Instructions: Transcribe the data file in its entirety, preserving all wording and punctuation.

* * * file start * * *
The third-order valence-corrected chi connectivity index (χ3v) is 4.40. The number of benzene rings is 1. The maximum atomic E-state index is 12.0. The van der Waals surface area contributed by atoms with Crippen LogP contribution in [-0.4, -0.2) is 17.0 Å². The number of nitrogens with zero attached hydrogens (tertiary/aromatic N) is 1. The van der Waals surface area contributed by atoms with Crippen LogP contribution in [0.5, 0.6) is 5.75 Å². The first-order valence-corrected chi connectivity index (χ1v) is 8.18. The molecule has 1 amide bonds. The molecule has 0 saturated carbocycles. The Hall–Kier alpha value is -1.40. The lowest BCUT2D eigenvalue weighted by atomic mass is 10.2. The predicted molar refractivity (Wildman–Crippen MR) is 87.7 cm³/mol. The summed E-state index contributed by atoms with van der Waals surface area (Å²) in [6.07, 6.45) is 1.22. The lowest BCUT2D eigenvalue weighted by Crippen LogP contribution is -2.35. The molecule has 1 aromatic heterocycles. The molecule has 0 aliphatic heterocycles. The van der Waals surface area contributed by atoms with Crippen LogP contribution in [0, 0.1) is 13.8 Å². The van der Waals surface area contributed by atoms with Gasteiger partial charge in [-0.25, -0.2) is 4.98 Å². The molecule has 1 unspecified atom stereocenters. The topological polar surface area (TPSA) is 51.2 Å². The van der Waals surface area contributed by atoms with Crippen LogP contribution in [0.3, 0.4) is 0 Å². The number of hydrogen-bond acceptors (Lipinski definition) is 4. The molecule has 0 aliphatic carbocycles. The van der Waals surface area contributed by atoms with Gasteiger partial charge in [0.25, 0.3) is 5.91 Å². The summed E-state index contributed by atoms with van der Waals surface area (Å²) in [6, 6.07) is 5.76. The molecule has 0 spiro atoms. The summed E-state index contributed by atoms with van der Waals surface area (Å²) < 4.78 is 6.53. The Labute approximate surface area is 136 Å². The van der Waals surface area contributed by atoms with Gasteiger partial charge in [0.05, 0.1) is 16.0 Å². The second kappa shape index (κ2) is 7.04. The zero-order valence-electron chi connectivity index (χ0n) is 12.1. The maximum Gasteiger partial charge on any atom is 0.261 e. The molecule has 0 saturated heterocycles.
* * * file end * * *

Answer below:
The third-order valence-corrected chi connectivity index (χ3v) is 4.40. The number of benzene rings is 1. The maximum atomic E-state index is 12.0. The van der Waals surface area contributed by atoms with Crippen LogP contribution in [-0.4, -0.2) is 17.0 Å². The number of nitrogens with zero attached hydrogens (tertiary/aromatic N) is 1. The van der Waals surface area contributed by atoms with Crippen LogP contribution in [0.5, 0.6) is 5.75 Å². The first-order valence-corrected chi connectivity index (χ1v) is 8.18. The molecule has 1 amide bonds. The molecule has 0 saturated carbocycles. The Hall–Kier alpha value is -1.40. The lowest BCUT2D eigenvalue weighted by atomic mass is 10.2. The predicted molar refractivity (Wildman–Crippen MR) is 87.7 cm³/mol. The summed E-state index contributed by atoms with van der Waals surface area (Å²) in [6.07, 6.45) is 1.22. The lowest BCUT2D eigenvalue weighted by Crippen LogP contribution is -2.35. The molecule has 1 aromatic heterocycles. The molecule has 0 aliphatic heterocycles. The van der Waals surface area contributed by atoms with Crippen LogP contribution in [0, 0.1) is 13.8 Å². The van der Waals surface area contributed by atoms with Gasteiger partial charge in [-0.25, -0.2) is 4.98 Å². The molecule has 1 unspecified atom stereocenters. The topological polar surface area (TPSA) is 51.2 Å². The van der Waals surface area contributed by atoms with Crippen LogP contribution in [0.3, 0.4) is 0 Å². The number of hydrogen-bond acceptors (Lipinski definition) is 4. The molecule has 0 aliphatic carbocycles. The van der Waals surface area contributed by atoms with Gasteiger partial charge in [0.25, 0.3) is 5.91 Å². The summed E-state index contributed by atoms with van der Waals surface area (Å²) in [6, 6.07) is 5.76. The molecule has 0 spiro atoms. The summed E-state index contributed by atoms with van der Waals surface area (Å²) < 4.78 is 6.53. The Labute approximate surface area is 136 Å². The van der Waals surface area contributed by atoms with Gasteiger partial charge in [0.05, 0.1) is 16.0 Å². The second kappa shape index (κ2) is 7.04. The zero-order valence-electron chi connectivity index (χ0n) is 12.1. The maximum Gasteiger partial charge on any atom is 0.261 e. The molecule has 0 saturated heterocycles.